Dolphins In The Bay
I see it on the TV screen -
a bar graph that goes higher every day.
On the radio, I hear a few hundred thousand people fell.
The beaches and docklands are closed down.
Through the window I watch
skiffs and boats idle at the wharf.
I buy grocery and stuff,
stock my cabinet, then wait,
in my apartment.
On the phone, a friend warns me she might consume my lungs,
and that I will succumb to her fierce advances,
if I have the conditions.
report the emergency on the phone:
He is deadly.
I eat and sleep, and days go by;
I listen to more talk about the damage, and with each death toll
the infectious agent seems to stick faster to my brain.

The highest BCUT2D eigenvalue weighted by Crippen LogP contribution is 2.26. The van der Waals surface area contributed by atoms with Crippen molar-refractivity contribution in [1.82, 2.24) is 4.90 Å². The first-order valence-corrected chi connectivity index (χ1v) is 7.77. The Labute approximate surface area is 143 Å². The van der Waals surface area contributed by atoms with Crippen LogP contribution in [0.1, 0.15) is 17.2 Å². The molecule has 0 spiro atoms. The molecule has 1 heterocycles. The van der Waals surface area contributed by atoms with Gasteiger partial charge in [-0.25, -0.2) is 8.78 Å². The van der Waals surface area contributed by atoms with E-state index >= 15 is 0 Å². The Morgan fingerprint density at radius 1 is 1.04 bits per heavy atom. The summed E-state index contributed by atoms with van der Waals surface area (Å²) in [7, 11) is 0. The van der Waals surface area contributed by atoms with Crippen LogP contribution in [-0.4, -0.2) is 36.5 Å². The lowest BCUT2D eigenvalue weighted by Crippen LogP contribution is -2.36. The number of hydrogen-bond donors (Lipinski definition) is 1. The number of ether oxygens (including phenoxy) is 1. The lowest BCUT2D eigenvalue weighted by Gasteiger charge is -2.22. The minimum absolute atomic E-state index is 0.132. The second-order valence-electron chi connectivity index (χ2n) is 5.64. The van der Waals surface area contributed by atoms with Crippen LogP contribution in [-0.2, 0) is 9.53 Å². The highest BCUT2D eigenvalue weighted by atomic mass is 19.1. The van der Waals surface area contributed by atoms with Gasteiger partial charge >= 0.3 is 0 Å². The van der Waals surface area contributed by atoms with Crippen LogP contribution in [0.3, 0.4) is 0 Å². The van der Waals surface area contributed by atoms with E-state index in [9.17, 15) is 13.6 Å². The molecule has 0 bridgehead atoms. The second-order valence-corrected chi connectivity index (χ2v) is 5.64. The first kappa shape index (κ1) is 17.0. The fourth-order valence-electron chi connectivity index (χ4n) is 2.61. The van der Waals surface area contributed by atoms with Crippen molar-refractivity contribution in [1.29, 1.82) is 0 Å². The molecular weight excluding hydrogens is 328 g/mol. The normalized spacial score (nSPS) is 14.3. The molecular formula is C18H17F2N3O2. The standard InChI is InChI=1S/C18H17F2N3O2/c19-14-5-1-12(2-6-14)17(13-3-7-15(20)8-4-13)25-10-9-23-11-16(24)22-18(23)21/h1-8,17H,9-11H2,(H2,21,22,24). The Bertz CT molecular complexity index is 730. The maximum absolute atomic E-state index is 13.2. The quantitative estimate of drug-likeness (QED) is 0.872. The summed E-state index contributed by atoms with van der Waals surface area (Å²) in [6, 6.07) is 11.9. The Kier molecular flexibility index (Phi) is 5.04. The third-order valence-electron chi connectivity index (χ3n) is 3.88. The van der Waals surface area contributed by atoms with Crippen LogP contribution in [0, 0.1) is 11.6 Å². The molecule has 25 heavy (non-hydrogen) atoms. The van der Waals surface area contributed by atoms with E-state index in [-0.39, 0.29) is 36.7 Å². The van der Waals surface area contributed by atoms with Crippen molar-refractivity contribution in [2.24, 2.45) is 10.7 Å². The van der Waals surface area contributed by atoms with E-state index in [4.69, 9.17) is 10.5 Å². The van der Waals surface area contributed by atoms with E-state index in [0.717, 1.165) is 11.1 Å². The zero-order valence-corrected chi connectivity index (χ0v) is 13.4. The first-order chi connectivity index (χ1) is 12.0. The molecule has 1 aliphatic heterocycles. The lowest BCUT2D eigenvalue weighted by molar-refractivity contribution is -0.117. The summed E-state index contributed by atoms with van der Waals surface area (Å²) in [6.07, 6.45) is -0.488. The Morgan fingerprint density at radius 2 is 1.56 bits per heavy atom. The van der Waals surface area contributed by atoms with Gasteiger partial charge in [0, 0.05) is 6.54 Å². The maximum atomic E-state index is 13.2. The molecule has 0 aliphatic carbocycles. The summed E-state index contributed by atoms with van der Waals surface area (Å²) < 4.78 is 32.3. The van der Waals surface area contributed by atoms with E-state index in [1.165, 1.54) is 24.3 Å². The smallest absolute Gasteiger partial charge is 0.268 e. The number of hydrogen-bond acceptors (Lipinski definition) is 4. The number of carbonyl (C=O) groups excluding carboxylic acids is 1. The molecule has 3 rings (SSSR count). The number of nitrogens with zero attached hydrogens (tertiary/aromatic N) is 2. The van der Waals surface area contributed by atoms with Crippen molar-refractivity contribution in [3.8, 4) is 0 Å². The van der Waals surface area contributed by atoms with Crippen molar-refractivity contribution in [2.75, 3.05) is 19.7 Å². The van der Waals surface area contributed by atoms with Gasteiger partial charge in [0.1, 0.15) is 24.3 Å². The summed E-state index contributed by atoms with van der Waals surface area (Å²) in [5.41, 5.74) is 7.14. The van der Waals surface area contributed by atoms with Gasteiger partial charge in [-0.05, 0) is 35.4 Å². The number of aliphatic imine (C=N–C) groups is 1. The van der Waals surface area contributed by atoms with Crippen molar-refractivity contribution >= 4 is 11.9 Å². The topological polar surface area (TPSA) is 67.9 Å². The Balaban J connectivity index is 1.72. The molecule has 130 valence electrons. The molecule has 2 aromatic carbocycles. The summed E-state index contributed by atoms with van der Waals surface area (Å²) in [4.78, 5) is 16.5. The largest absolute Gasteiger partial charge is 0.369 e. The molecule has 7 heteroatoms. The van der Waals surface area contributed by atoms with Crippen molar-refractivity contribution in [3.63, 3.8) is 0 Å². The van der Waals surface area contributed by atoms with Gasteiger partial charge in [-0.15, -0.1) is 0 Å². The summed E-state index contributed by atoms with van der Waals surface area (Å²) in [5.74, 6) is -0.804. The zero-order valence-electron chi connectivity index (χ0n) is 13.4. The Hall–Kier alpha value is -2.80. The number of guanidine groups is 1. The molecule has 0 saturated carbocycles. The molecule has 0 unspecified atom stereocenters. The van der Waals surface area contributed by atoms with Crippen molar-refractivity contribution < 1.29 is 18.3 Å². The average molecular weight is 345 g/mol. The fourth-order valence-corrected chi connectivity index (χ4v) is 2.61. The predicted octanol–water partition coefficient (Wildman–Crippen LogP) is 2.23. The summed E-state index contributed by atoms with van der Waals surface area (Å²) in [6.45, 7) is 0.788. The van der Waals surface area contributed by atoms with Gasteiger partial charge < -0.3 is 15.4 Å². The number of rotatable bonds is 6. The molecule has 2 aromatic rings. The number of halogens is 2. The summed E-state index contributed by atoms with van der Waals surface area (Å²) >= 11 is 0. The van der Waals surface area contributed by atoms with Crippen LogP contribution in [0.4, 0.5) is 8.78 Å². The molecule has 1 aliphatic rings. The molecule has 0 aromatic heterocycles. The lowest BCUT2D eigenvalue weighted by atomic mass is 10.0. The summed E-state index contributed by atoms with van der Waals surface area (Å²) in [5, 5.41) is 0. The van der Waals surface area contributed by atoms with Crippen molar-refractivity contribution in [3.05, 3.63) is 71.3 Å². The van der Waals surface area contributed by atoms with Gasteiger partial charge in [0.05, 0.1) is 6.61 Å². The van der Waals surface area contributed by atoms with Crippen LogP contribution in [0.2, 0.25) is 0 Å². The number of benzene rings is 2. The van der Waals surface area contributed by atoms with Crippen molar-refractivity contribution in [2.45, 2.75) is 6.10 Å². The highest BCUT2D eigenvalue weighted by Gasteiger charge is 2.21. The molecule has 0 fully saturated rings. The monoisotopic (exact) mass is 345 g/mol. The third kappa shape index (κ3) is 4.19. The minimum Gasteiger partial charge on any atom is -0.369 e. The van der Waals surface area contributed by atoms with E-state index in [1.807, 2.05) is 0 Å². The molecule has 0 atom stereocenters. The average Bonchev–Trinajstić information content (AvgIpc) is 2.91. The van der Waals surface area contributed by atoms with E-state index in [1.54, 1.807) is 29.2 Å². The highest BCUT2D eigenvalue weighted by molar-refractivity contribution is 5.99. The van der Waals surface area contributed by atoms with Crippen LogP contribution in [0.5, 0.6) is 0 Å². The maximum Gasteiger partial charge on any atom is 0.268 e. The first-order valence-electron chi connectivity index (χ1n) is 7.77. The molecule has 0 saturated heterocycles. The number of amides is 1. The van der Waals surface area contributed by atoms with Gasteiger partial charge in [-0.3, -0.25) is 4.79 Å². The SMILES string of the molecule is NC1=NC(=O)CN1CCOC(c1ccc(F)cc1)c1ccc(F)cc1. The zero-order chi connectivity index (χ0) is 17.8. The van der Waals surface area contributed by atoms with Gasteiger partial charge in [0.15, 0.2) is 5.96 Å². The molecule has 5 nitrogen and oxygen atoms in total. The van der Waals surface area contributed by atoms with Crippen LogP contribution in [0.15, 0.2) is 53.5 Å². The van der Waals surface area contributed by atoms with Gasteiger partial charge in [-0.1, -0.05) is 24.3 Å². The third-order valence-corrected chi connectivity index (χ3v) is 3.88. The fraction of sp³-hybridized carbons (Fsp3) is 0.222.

Outside my window, the palm tree waltzes to the wind,
unawares of the killer.
When the restrictions are lifted,
I venture out for consequences
and find shells –
the old town, the business district, the shopping centers…
and find crustaceans –
people in masks and gloves and goggles…
Despaired and uncertain, I walk back
when I happen on
a snake on the footy ground,
rats and mice hanging out at the bust stop,
ravens and magpies ransacking the bazaar.
Each find quakes something loose inside,
on the bridge, I lean on the railing
if this creature has come to stay,
when suddenly – Good Lord!
dolphins cruise in the bay.
Shmavon Azatyan holds a Ph.D. in Humanities and Social Sciences. He writes fiction, poetry, and screenplays. He also researches and publishes articles about narrative in film.